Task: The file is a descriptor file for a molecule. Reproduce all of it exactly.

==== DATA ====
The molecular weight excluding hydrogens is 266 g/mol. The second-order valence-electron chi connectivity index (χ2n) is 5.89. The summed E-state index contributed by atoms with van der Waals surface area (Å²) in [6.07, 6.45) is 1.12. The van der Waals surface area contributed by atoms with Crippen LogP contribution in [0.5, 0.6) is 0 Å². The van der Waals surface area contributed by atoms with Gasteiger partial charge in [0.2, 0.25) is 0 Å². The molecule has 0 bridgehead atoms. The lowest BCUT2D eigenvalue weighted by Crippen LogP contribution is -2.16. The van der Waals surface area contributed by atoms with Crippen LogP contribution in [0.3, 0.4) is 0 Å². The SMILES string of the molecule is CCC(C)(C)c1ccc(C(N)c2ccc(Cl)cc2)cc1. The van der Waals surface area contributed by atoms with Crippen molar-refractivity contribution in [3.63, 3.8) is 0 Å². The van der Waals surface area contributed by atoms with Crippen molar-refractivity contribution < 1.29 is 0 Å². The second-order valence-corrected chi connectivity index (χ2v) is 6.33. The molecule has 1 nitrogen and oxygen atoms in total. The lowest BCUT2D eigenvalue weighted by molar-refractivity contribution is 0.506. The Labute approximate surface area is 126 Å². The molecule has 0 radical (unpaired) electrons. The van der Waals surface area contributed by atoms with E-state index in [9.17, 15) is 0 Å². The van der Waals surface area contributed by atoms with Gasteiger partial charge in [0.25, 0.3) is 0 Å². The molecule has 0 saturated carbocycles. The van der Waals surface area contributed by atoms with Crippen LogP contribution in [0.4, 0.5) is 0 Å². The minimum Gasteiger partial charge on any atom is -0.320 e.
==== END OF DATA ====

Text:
The molecular weight excluding hydrogens is 266 g/mol. The second-order valence-electron chi connectivity index (χ2n) is 5.89. The summed E-state index contributed by atoms with van der Waals surface area (Å²) in [6.07, 6.45) is 1.12. The van der Waals surface area contributed by atoms with Crippen LogP contribution in [0.5, 0.6) is 0 Å². The van der Waals surface area contributed by atoms with Gasteiger partial charge in [0.2, 0.25) is 0 Å². The molecule has 0 bridgehead atoms. The lowest BCUT2D eigenvalue weighted by Crippen LogP contribution is -2.16. The van der Waals surface area contributed by atoms with Crippen LogP contribution in [0.3, 0.4) is 0 Å². The SMILES string of the molecule is CCC(C)(C)c1ccc(C(N)c2ccc(Cl)cc2)cc1. The van der Waals surface area contributed by atoms with Crippen molar-refractivity contribution in [3.63, 3.8) is 0 Å². The van der Waals surface area contributed by atoms with Crippen molar-refractivity contribution < 1.29 is 0 Å². The second-order valence-corrected chi connectivity index (χ2v) is 6.33. The molecule has 1 nitrogen and oxygen atoms in total. The lowest BCUT2D eigenvalue weighted by molar-refractivity contribution is 0.506. The Labute approximate surface area is 126 Å². The molecule has 0 radical (unpaired) electrons. The van der Waals surface area contributed by atoms with E-state index in [9.17, 15) is 0 Å². The van der Waals surface area contributed by atoms with Gasteiger partial charge in [0.25, 0.3) is 0 Å². The molecule has 0 saturated carbocycles. The van der Waals surface area contributed by atoms with Crippen LogP contribution in [0.4, 0.5) is 0 Å². The minimum Gasteiger partial charge on any atom is -0.320 e.